Threats to frogs

In recent years, scientists have become increasingly aware of a worldwide decline in the numbers of frogs. Frogs are disappearing in Australia.

Eight frog species have become extinct in the last 25 years, and several more are likely to become extinct in the near future.

Frogs generally spend part of their lifecycle in water, and their moist skins are especially sensitive to pollution. Ways of reducing the impact of pollution on frogs include:

  • preventing chemicals such as petrol, insecticides, detergents and fertilisers from entering waterways
  • reducing water run-off and preventing rubbish, silt and garden waste from getting into stormwater drains
  • constructing and maintaining sediment traps near waterways, especially when disturbing surface vegetation cover
  • if you have a property, keeping a wide belt of vegetation around water bodies as a buffer zone for contaminants and to control erosion
  • avoiding wearing insect repellents and other lotions if you go swimming in areas where frogs live.

Plague minnows

The plague minnow (Gambusia holbrookii) is a small fish sometimes called the mosquito fish. It was originally introduced to control mosquitoes but was not successful in doing this.

It is now common and widespread, and known to eat native frog eggs and tadpoles. Never introduce this fish into the wild or into a pond in your garden. In some cases, you can remove the plague minnow from a garden pond by draining it and then refilling it once the mud on the bottom has dried.

Other introduced fish species

Other exotic fish - such as trout, carp and goldfish - also eat native frog eggs and tadpoles. These species should not be used to stock garden ponds or dams that are prone to flooding. They should never be released into the wild (although trout can be released into some streams with the approval of relevant authorities).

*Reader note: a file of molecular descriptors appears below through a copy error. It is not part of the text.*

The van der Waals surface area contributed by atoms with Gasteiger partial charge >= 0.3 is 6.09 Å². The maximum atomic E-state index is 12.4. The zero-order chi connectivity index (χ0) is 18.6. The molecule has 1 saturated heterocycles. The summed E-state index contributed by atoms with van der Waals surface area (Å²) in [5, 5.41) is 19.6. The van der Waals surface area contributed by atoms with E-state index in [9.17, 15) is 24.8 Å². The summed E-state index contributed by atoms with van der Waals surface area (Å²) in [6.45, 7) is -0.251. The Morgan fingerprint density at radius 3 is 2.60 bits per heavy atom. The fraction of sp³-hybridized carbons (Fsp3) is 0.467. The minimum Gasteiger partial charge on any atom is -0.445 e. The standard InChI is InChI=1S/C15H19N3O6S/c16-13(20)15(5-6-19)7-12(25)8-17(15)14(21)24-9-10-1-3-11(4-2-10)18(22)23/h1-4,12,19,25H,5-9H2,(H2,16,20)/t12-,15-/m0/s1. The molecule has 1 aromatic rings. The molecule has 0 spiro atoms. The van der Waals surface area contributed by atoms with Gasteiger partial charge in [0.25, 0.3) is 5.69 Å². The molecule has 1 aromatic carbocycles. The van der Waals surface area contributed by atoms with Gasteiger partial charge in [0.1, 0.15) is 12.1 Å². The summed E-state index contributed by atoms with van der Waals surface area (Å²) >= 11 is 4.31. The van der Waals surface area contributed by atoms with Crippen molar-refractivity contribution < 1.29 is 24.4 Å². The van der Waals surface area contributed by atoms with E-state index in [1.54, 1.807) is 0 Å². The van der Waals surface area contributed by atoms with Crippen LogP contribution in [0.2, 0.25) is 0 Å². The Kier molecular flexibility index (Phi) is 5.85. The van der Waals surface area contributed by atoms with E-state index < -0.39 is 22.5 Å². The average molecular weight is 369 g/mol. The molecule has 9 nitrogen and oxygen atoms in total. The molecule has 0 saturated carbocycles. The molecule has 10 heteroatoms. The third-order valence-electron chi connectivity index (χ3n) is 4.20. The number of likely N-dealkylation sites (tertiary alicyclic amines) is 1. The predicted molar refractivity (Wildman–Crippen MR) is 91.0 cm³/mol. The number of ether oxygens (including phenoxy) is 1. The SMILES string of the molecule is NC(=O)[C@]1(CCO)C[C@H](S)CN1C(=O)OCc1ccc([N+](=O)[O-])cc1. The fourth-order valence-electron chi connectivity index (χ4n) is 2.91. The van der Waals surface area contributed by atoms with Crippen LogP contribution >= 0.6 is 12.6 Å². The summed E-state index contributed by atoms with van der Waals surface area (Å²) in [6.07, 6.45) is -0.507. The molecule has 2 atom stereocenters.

A frog's habitat is the environment in which it feeds, shelters and breeds. If it cannot find suitable habitat, it will die. So it's hardly surprising that habitat loss is probably the greatest threat to frogs.

Humans can damage frog habitat in many ways. For example, people:

  • clear large areas of native vegetation for housing and agriculture.
  • drain wetlands or allow cattle to graze in them
  • collect bush rock, which is used for shelter by some frogs such as the red-crowned toadlet
  • frequently burn patches of bush which frogs shelter in
  • reduce the quality of wildlife corridors, which connect areas of frog habitat. This makes it difficult for frogs to move from one area to another.

How to create your own frog habitat

Whether you have a small garden or a large property, there are some simple things you can do to help your local frogs.

'Banana box' frogs are displaced frogs that have been inadvertently moved from their normal habitat, usually in containers of fresh produce or landscape supplies.

As displaced frogs pose a serious risk of spreading disease to local native species, they must be treated as if they are carrying an infectious disease and must never be released into the wild unless special approval is given. Contact your local wildlife carer organisation or the Frog Rescue Service of the Frog and Tadpole Study (FATS) Group if you find a displaced frog. Carer groups should keep the frogs in quarantine and, after establishing they are not infected with disease, place them with licensed frog keepers.

Native frogs that you find in the wild, including in your garden, are not displaced frogs and should be left where they are. poisonous cane toad is an introduced pest that continues to spread south from Queensland, down the NSW coast. 

Learn how to identify them - and report one if you see it!

This is a deadly frog disease, which humans may help to spread. Learn how to spot a sick frog, and take precautions against the fungus.

Protection of native animals

All native birds, reptiles, amphibians and mammals, but not including dingoes, are protected in NSW by the Biodiversity Conservation Act 2016.